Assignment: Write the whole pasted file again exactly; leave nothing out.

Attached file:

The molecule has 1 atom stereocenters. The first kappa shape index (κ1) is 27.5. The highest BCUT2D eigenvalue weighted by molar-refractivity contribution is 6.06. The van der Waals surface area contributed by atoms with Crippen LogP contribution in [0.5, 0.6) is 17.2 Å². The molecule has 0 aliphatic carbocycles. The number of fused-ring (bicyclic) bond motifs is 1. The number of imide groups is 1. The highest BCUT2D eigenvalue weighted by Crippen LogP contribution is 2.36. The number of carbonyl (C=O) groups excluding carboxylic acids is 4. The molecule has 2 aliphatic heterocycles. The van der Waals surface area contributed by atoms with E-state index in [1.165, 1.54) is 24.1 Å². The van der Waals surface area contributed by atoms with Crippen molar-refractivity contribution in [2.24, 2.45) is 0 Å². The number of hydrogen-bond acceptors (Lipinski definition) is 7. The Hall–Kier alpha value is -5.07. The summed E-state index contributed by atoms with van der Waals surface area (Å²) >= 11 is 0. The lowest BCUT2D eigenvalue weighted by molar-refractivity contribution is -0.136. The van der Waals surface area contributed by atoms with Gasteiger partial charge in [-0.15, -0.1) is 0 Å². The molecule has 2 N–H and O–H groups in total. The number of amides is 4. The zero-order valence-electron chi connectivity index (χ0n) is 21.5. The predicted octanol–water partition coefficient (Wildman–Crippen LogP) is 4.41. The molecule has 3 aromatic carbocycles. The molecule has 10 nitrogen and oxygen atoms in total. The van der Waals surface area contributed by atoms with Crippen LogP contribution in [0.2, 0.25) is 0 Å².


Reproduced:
The molecule has 1 atom stereocenters. The first kappa shape index (κ1) is 27.5. The highest BCUT2D eigenvalue weighted by molar-refractivity contribution is 6.06. The van der Waals surface area contributed by atoms with Crippen LogP contribution in [0.5, 0.6) is 17.2 Å². The molecule has 0 aliphatic carbocycles. The number of fused-ring (bicyclic) bond motifs is 1. The number of imide groups is 1. The highest BCUT2D eigenvalue weighted by Crippen LogP contribution is 2.36. The number of carbonyl (C=O) groups excluding carboxylic acids is 4. The molecule has 2 aliphatic heterocycles. The van der Waals surface area contributed by atoms with E-state index in [1.165, 1.54) is 24.1 Å². The van der Waals surface area contributed by atoms with Crippen molar-refractivity contribution in [2.24, 2.45) is 0 Å². The number of hydrogen-bond acceptors (Lipinski definition) is 7. The Hall–Kier alpha value is -5.07. The summed E-state index contributed by atoms with van der Waals surface area (Å²) >= 11 is 0. The lowest BCUT2D eigenvalue weighted by molar-refractivity contribution is -0.136. The van der Waals surface area contributed by atoms with Gasteiger partial charge in [-0.15, -0.1) is 0 Å². The molecule has 2 N–H and O–H groups in total. The number of amides is 4. The zero-order valence-electron chi connectivity index (χ0n) is 21.5. The predicted octanol–water partition coefficient (Wildman–Crippen LogP) is 4.41. The molecule has 3 aromatic carbocycles. The molecule has 10 nitrogen and oxygen atoms in total. The van der Waals surface area contributed by atoms with Crippen LogP contribution in [0.2, 0.25) is 0 Å².